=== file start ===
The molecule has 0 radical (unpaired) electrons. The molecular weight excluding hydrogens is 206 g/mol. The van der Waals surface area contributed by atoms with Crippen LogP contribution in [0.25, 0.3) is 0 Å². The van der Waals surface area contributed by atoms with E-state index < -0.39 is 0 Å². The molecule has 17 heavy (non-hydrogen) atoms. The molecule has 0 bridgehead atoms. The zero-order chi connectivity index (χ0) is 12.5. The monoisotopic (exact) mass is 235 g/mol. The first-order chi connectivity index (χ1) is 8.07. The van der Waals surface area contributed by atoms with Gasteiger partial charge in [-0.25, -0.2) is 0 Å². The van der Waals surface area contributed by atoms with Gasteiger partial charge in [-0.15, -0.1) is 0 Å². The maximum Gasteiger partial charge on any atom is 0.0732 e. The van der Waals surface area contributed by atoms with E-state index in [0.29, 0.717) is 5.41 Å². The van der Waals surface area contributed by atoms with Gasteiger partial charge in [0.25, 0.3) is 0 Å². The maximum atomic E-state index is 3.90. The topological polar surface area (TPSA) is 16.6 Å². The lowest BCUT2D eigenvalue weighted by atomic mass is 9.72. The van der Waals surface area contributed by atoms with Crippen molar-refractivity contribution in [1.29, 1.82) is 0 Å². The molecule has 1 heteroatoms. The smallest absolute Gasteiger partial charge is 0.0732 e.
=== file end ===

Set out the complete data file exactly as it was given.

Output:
The molecule has 0 radical (unpaired) electrons. The molecular weight excluding hydrogens is 206 g/mol. The van der Waals surface area contributed by atoms with Crippen LogP contribution in [0.25, 0.3) is 0 Å². The van der Waals surface area contributed by atoms with E-state index < -0.39 is 0 Å². The molecule has 17 heavy (non-hydrogen) atoms. The molecule has 0 bridgehead atoms. The zero-order chi connectivity index (χ0) is 12.5. The monoisotopic (exact) mass is 235 g/mol. The first-order chi connectivity index (χ1) is 8.07. The van der Waals surface area contributed by atoms with Gasteiger partial charge in [-0.25, -0.2) is 0 Å². The van der Waals surface area contributed by atoms with Gasteiger partial charge in [-0.15, -0.1) is 0 Å². The maximum Gasteiger partial charge on any atom is 0.0732 e. The van der Waals surface area contributed by atoms with E-state index in [0.29, 0.717) is 5.41 Å². The van der Waals surface area contributed by atoms with Gasteiger partial charge in [0.25, 0.3) is 0 Å². The maximum atomic E-state index is 3.90. The topological polar surface area (TPSA) is 16.6 Å². The lowest BCUT2D eigenvalue weighted by atomic mass is 9.72. The van der Waals surface area contributed by atoms with Crippen molar-refractivity contribution in [1.29, 1.82) is 0 Å². The molecule has 1 heteroatoms. The smallest absolute Gasteiger partial charge is 0.0732 e.